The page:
Nakba Day

Sarge

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Ilan Pappe is not a credible historian. Benny Morris said about him: "At best, Ilan Pappe must be one of the world’s sloppiest historians; at worst, one of the most dishonest." Morris said of Pappe's book: "... distortions, large and small, characterize almost every page of The Ethnic Cleansing of Palestine."

I prize truth above all else, but Pappe said about the truth: “Indeed the struggle is about ideology, not about facts, Who knows what facts are? We try to convince as many people as we can that our interpretation of the facts is the correct one, and we do it because of ideological reasons, not because we are truthseekers.”

Why would anyone believe a so-called historian who is rejected by his peers and who himself rejects the idea of a "fact"? What credibility could he possibly have? And you base your view of Israel on this liar? Why?
Thunder, i was reading your replies with curiosity as i'm always happy to learn from the other side, but you lost me here when you used Benny Morris, an Israeli Historian to be critical of Ilan Pappe.

Ilan Pappe would be rejected by 90% of Israeli Historians, simply because they have Israeli bias.

When you are critical of someones work and use phrases like "sloppiest, dishonest, distortions", you can almost guarantee there is a personal element to it. This kind of vitriol is used by Israeli academics/media all the time.
 






Sarge

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Israel is known as being the most humane army in the world.
By whom, Israel and the US. Laughable :)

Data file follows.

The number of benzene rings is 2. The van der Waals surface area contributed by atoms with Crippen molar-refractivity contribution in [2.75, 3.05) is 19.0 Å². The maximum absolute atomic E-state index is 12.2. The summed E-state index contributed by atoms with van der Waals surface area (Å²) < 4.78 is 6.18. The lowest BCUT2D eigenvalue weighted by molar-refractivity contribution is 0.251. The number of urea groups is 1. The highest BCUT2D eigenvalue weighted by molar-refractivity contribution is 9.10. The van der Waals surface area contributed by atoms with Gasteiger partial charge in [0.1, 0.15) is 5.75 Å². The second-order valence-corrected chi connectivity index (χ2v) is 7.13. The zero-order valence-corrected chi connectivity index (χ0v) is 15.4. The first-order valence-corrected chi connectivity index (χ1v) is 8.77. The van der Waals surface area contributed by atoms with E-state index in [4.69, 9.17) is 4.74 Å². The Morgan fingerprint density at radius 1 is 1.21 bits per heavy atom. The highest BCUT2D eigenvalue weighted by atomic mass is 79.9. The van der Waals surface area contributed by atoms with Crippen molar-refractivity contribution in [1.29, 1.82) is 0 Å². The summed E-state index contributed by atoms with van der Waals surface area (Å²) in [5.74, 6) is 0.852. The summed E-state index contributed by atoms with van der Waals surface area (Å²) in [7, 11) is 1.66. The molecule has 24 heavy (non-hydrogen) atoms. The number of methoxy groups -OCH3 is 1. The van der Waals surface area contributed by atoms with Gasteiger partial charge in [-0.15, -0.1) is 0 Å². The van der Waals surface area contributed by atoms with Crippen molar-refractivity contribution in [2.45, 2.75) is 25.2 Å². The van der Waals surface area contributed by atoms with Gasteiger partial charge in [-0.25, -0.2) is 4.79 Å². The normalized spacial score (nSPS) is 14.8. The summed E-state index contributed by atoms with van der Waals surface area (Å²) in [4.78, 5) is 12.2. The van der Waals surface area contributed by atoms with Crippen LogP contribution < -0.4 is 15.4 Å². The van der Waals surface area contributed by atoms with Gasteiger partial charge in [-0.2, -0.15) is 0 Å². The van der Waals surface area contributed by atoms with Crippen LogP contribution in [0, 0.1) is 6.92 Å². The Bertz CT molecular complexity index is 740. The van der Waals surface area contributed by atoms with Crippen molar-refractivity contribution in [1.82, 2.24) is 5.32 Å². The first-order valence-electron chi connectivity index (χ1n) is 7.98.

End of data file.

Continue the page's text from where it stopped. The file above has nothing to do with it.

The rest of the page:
Apparently being in contravention of over 50 UN resolutions and humanitarian laws makes you the most humane army in the world. Targeting hospitals, using children as human shields and imprisoning your own soldiers who defect must be the way to go these days?
 






Kung Fu

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By whom, Israel and the US. Laughable :)

Apparently being in contravention of over 50 UN resolutions and humanitarian laws makes you the most humane army in the world. Targeting hospitals, using children as human shields and imprisoning your own soldiers who defect must be the way to go these days?
I had to do a double take to make sure what I was reading was real. I'm still in shock. If there was a time to bookmark and save a comment it would be now.
 






shankara

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So you agree with Pappe that the facts aren't important, and that it's ideology that should drive the work of a historian?
Again, if you look at the full quote it seems that he is just saying that nobody is really beyond being influenced by ideology and projecting in some way (hence why he uses the pronoun "we" rather than "I"). Seems to me like an honest assessment of the human condition, and certainly not a reason to reject offhand the work he has produced. So far as I could tell "The Ethnic Cleansing of Palestine" was pretty well-sourced, it didn't strike me as being just an opinion piece. Also, as someone has mentioned, he's obviously going to be attacked by the Israeli historical "establishment" like the guy you quoted, just as happens to anyone who questions the dominant narrative.
 






Stucky

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To deny the Nakba is to deny reality. On the question of Benny 'the great retractor' Morris, here's a couple of quotes,